By Mr. Allen: That was four or five years ago. He worked at the colliery and knew defendant He had never seen defendant ill treat his wife. He had known her 14 years. He had seen defendant worse for drink. He (witness) got drunk indoors—not out. (Laughter)

Mr Baddeley: The complainant was a highly respectable woman. He did not know she was hysterical, and he did not know the meaning of the word.

Mrs Annie Swathey, Doncaster Road, said she lived four doors away from the Guests when they were at that address. She had known Mrs. Guest 12 years. Defendant behaved very badly to his wife and kicked up a lot of bother.

By Mr. Allen: She knew of nothing since. She had been summoned to come there.

Mrs. Smith. Cliff view, said she had lived there five months. On the Friday in question she saw Mrs Guest run out of her home. She was crying. She heard defendant he would give it her (complainant) if she went in there.

Miss Turner, 87, Cliff View, corroborated the last witness.

Farewell Blessing.

Mrs. Allison, daughter of the complainant, said her mother was living with her. She remembered the time when they had to go to Mr. Bass’s. Guest had fastened them oat. They had also to go to Mrs. Watheys, and that they was is their night attire. She spoke to finding her mother unconscious.

By Mr. Allen: Witness knew her mother had thrown at poker at in self-defence. She did not know it was farewell blessing. Defendant made an attempt to stick the fork into her mother. He was in drink at the time. Defendant was a bad husband. There were no marks on the complainant. She supposed he would have a bit of a “scratch” on his head as a result of the poker striking him.

Elsie Johnson said complainant was her mother. Defendant had tried to strangle her mother a time or two and she and her sister and had to go away from the house. Last Friday defendant told her to take her —– hook where she had come from.

Who Own the Pots?

He had not been a good father to them. He had broken a lot of pots.

Mr Allen: I suppose he can do as he likes with his own pots?

Witness: They were not his pots. They belonged to my mother

The Defence

For the defence, Mr Allen contended that sufficient evidence to warrant the making out of this abroad order and not been produced. Part of the trouble be called by the daughter, was living with another man.

Complainant: Well, the man is living with another woman, so it’s as broad as long. (Laughter).

Continuing, Mr Allen said there was no evidence of cruelty, and complainant had no marks to show this.

Defendant Waxes Poetical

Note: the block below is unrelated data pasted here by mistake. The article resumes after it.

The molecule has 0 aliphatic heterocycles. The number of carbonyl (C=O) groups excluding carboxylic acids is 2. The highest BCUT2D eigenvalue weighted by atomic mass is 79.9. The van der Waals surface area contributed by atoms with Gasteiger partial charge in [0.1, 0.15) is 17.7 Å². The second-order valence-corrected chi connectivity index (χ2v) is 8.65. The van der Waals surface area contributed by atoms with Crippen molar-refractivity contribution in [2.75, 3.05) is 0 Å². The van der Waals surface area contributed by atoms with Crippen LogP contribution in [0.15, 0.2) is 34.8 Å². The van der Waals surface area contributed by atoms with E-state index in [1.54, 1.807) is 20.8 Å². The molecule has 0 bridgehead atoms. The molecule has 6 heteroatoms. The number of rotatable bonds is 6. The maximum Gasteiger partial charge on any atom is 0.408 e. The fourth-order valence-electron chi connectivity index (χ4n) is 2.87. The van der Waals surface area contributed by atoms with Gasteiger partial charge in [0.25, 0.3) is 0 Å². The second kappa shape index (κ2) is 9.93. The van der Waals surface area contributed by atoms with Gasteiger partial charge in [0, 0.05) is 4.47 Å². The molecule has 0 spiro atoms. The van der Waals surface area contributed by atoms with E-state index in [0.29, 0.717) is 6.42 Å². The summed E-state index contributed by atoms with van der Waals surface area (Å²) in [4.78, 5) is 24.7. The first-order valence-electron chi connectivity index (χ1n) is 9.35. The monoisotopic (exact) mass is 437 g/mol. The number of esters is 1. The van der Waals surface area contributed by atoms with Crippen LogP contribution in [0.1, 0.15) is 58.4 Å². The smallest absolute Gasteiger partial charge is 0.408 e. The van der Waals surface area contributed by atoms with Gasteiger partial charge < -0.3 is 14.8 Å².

the defendant stated that he had never assaulted his wife and had no desire to do so. She had left the house through her son. Defendant here showed the cut on his head, which he said had been done by the poker. The wound had bled freely. After he had received the wound he went upstairs and shouted through the window:

Farewell, dear wife, and friends so dear
I am not dead but lingering here (laughter)

Continuing defendant said he had no desire to part with his wife. He was not in the habit of getting drunk. He had been teetotal for three years. After he had recited the poetry he went to bed.

One Topic.

By Mr. Baddiley: He had four or five glasses on the night in portion. He admitted breaking the pots becalms his wife would net fetch his money. He had bad a drop of “owd” beer. He had not turned his wife and daughters out in their night dresses. The witnesses were all spiteful against him, as he had had “words” with them. He would not have Mrs Wathey in the house. They had all imagined their evidence. He did not ask her to come back. The trouble was him finding a man in the when they were first married, at 11 o’clock at night. The man’s name was Wilfred Newman. This occurrence was their one “topic.” His wife had been twice away from him. When the daughter Elsie came home from the institute on the Wednesday, he did not turn her out. He had not threatened to stab anybody.

Mr. Allen: She (complainant) had the key. She could go back home when she liked.

Joseph Hague, Oliver street, Mexborough’, collier, said he had known defendant for 20 years. He was an upright man.

The Result

This concluded the case for the defence, and the magistrates retired to consider their verdict. Upon their return, a few minutes later, the chairman announced that they thought the evidence was strong enough to warrant was then granted a separation order with the costs. Defendant would also have to pay 10/- a week towards his wife’s maintenance.